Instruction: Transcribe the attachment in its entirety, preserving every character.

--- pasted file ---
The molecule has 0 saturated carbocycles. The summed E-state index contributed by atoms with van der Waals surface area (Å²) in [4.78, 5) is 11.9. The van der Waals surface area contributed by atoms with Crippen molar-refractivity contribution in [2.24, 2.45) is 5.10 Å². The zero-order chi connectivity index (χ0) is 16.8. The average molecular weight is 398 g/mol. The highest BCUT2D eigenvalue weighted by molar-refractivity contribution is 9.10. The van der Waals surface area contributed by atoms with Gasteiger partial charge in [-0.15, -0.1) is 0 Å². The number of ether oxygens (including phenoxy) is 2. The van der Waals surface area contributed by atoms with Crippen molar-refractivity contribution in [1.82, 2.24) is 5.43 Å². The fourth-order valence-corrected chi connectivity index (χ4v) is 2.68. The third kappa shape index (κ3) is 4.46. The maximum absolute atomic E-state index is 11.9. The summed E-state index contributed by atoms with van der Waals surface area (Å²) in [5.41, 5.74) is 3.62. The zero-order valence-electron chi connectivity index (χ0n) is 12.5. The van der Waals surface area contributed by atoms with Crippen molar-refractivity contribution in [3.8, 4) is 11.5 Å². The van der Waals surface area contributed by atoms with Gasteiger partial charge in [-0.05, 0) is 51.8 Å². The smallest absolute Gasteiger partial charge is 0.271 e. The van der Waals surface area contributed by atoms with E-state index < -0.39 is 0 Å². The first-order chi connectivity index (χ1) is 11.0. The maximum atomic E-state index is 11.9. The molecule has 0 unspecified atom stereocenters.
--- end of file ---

The molecule has 0 saturated carbocycles. The summed E-state index contributed by atoms with van der Waals surface area (Å²) in [4.78, 5) is 11.9. The van der Waals surface area contributed by atoms with Crippen molar-refractivity contribution in [2.24, 2.45) is 5.10 Å². The zero-order chi connectivity index (χ0) is 16.8. The average molecular weight is 398 g/mol. The highest BCUT2D eigenvalue weighted by molar-refractivity contribution is 9.10. The van der Waals surface area contributed by atoms with Gasteiger partial charge in [-0.15, -0.1) is 0 Å². The number of ether oxygens (including phenoxy) is 2. The van der Waals surface area contributed by atoms with Crippen molar-refractivity contribution in [1.82, 2.24) is 5.43 Å². The fourth-order valence-corrected chi connectivity index (χ4v) is 2.68. The third kappa shape index (κ3) is 4.46. The maximum absolute atomic E-state index is 11.9. The summed E-state index contributed by atoms with van der Waals surface area (Å²) in [5.41, 5.74) is 3.62. The zero-order valence-electron chi connectivity index (χ0n) is 12.5. The van der Waals surface area contributed by atoms with Crippen molar-refractivity contribution in [3.8, 4) is 11.5 Å². The van der Waals surface area contributed by atoms with Gasteiger partial charge in [-0.05, 0) is 51.8 Å². The smallest absolute Gasteiger partial charge is 0.271 e. The van der Waals surface area contributed by atoms with E-state index < -0.39 is 0 Å². The first-order chi connectivity index (χ1) is 11.0. The maximum atomic E-state index is 11.9. The molecule has 0 unspecified atom stereocenters.